Some of the first words heard in a motion picture were set to music. Al Jolson sang six songs as part of the first feature-length “talkie” The Jazz Singer. Since then, movie musicals have been a part of the landscape, though their prominence within that landscape has changed drastically over the years. Most of us know the Golden Age of movie musicals, from Wizard of Oz to Singin’ in the Rain, but what is the place of movie musicals in today’s cinema?

While movie musicals tend towards critical acclaim, they do not follow suit with corresponding box office success. The number one earning spot for musicals is the live-action Beauty and the Beast, which grossed around $504 million, according to IMDB. Comparatively, the highest grossing film of all time is Avatar at $2.78 billion. Continuing down the list of movie musicals, another trend becomes apparent: the majority of these films are animated. Most of the live action titles are family fare, like Annie and Sound of Music. The few “mature” films that make this list include Chicago, Rocky Horror Picture Show, and Purple Rain.

Looking at box office can be enlightening because it tells us where the movie musical sits in the popular consciousness. Musicals are seen as childlike fantasy fare. Even the “mature” titles weave an element of fantasy and escapism into a darker world. They are essentially cartoons for grown-ups, in a manner of speaking. This form of the movie musical has roots in the dream sequences of Oklahoma! and Singin’ in the Rain, but really took root in one of the greatest movie musicals of all time, Cabaret. In that film, the musical sequences, with one notable exception, are completely contained within the fantasy world of the Kit Kat Klub. Most movie musicals since then have followed that pattern, including Pennies from Heaven starring a young Bernadette Peters with Steve Martin and Christopher Walken.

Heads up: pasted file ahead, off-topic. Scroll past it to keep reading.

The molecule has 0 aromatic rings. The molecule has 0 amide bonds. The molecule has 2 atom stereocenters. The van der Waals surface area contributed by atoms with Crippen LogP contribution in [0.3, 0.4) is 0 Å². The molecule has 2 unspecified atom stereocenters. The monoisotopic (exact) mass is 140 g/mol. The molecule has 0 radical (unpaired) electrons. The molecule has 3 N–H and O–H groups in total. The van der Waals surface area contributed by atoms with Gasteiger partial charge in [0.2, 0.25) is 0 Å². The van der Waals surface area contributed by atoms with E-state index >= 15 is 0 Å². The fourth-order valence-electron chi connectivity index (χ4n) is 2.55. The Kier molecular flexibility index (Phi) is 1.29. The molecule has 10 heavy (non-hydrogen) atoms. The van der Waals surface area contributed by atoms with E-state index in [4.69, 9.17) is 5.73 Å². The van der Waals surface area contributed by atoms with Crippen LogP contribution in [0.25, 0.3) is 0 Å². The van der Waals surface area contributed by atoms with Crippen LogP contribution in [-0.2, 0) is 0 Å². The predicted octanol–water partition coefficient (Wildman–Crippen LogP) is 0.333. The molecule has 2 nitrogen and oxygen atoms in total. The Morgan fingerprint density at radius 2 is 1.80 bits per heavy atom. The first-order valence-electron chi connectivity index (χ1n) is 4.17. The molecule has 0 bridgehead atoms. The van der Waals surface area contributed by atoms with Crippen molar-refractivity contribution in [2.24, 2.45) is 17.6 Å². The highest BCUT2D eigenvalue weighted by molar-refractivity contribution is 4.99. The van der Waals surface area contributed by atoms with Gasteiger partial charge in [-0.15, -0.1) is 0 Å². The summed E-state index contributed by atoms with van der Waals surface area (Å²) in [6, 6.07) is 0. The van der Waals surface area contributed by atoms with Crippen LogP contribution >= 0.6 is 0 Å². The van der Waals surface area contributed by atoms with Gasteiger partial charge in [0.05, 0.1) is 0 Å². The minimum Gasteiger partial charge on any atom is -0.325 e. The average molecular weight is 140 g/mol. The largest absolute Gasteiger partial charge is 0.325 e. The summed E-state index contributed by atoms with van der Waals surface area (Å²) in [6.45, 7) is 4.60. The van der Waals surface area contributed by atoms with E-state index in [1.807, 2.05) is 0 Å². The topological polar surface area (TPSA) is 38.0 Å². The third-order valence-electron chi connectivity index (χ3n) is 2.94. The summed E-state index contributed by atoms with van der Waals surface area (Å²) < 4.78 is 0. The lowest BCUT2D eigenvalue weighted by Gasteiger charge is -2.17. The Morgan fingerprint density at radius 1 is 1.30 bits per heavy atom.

When we think about non-animated movie musicals, we generally wax nostalgic for the great MGM-era productions. Starting with The Broadway Melody in 1929, these musicals were the must-see events of their day, starring actors such as Bing Crosby, Judy Garland, Fred Astaire, and Frank Sinatra among others. These films introduced us to now-familiar faces including Donald O’Connor and the beloved Debbie Reynolds. These musicals did not rely on a frame of “realism” the way later musicals did. They are unabashedly “unreal” in a way that allows them to get closer to the heart of the human condition.

As fantastic and far flung as non-musical movies can be, they generally follow a traditional narrative and dialogue structure. People speak with each other to communicate to varying degrees of efficacy. Movie musicals flaunt this tradition by having characters break out in elaborate, semi self-aware, song and dance numbers to express heightened emotional states. This does not promote suspension of disbelief. Take one of the most iconic musical theatre songs in history, “And I am Telling You” from Dreamgirls. The audience can’t help, nor should they, be swept in by the performance itself along with the content of the performance. In traditional movies, the audience is encouraged to suspend disbelief, forget they are even watching a movie. Movie musicals demand the opposite, an audience can never forget the virtuosity of Jennifer Hudson or the grace and humor of Gene Kelly, for example.


Taking a step back into the pre-Cabaret movie musical landscape, the unironic use of song to advance plot and character increases the range and vocabulary of human emotion available to us as human beings, breeding empathy and openness. Fittingly, BroadwayHD has an upcoming release of Holiday Inn (tickets now available for the one-night only cinema screening on 11/16) that invites audiences to enjoy this kind of musical experience. It’s more important now than ever to explore these movie musicals because they engage us in important work as functioning human beings. By being further from what we consider “reality,” they allow us to construct an augmented “reality” that happens to include singing and dancing. Why not?